More BmW 2oo2 Gruppe 2 Homologation (#5258) paperwork. This is the correct paperwork for the 100 Liter (26.42 Gal) fuel tank that the AlpinA Gr. 2 car utilized. This car raced in a number of "endurance" type races (4 hour and 6 hour events) so having this kind of fuel capacity was essential. The tank was fabricated out of aluminum and had two locations for remote filling (via Relumit female dry-break). You see these same Relumit female dry-break fillers on Porsche 911 RsR's and 935's (and probably a host of others). The bottom image is from Sport Auto (1974) and shows the trunk (boot) area of the Alpina Gr. 2 car. I was told by one of my well versed vintage race friends that AlpinA was able to squeeze out a few extra liters of fuel by filling the tank completely full (including the towers). Smart, and it makes sense. You can see that they are conical shaped so that they could potentially hold quite a bit of extra fuel. While my car is quite complete, this item unfortunately didn't make it back across the pond with the car. If i can find a pair of the Relumit female dry-break fillers not a terribly tricky job to fabricate. ATL also makes an FIA approved female dry-break filler which would work fine (original part would be better!). Hard to make out in the picture (bottom image), it appears the majority of the tank is above the plane of the trunk floor. No fuel pumps visible in the trunk so my assumption is that they had them somewhere underneath (along with the radiator, oil coolers and host of other items).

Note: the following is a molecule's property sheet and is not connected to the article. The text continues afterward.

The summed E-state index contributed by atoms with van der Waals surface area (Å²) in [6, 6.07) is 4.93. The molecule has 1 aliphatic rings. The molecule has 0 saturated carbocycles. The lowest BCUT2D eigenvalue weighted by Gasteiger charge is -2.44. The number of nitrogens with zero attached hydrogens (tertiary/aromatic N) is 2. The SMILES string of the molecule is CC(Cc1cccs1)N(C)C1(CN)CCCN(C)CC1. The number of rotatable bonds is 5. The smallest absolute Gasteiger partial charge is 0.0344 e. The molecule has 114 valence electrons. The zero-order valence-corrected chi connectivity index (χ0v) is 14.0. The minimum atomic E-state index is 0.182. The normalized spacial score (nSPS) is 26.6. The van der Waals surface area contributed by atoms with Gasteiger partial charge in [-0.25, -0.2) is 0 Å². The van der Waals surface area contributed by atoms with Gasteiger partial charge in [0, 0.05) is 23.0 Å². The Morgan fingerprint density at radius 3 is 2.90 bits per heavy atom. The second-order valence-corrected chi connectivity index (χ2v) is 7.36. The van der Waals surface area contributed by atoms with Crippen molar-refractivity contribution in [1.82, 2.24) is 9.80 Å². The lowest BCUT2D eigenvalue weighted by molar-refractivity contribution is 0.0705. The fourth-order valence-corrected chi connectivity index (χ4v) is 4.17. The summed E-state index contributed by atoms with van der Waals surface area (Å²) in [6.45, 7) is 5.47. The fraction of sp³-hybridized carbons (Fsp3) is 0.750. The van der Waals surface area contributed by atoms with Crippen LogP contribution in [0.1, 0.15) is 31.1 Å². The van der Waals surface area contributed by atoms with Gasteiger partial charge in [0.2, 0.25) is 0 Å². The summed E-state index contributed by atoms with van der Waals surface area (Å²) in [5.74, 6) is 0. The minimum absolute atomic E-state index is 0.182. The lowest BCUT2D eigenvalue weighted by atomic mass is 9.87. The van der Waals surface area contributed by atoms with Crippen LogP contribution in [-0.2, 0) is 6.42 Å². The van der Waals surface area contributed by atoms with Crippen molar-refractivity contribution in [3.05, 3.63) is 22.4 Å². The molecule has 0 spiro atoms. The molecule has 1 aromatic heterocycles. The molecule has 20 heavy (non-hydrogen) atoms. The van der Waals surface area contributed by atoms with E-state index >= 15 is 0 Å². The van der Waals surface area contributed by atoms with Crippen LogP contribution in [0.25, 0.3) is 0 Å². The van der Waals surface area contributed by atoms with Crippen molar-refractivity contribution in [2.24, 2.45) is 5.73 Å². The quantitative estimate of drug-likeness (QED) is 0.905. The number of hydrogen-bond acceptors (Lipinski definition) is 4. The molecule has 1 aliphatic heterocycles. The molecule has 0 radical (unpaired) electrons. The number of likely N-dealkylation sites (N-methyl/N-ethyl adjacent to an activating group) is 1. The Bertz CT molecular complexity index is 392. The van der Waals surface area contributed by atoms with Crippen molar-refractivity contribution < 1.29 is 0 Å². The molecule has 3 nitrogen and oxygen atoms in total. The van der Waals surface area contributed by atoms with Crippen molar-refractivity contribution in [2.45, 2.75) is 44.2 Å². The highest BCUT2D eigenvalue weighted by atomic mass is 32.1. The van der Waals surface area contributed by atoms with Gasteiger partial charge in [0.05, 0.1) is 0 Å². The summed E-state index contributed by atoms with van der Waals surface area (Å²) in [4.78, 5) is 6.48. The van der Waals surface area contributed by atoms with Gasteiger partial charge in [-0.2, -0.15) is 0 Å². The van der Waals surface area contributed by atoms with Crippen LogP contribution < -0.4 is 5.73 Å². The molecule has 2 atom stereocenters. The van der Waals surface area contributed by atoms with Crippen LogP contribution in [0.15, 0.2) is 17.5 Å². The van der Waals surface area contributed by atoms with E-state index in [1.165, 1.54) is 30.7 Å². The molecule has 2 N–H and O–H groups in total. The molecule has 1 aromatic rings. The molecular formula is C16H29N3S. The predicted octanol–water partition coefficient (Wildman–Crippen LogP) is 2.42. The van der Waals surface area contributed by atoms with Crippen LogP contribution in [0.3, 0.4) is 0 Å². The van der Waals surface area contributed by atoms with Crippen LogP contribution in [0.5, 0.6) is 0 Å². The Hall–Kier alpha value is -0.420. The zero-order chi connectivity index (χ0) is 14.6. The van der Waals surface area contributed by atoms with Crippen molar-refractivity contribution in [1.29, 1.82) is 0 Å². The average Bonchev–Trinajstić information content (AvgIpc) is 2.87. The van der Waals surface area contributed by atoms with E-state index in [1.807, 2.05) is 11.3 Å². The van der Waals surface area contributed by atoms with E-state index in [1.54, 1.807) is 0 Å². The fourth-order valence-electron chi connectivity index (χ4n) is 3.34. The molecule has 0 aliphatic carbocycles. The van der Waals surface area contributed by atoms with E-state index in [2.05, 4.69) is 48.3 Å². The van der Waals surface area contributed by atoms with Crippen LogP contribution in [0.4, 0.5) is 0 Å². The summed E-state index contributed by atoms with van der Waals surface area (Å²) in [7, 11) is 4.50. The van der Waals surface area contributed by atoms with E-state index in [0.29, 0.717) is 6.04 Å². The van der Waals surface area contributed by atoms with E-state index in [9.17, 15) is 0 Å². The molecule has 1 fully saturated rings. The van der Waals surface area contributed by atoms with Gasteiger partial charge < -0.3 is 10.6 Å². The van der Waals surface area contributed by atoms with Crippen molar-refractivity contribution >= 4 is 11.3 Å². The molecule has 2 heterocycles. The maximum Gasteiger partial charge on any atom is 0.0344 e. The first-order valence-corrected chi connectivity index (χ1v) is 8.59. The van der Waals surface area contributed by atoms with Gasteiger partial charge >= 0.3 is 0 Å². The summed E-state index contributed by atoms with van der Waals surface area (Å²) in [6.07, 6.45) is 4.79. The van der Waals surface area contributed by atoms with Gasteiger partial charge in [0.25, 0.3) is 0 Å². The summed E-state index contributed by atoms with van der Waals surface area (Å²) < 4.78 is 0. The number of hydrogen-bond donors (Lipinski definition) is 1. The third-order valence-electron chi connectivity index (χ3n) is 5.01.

Thursday, March 19, 2015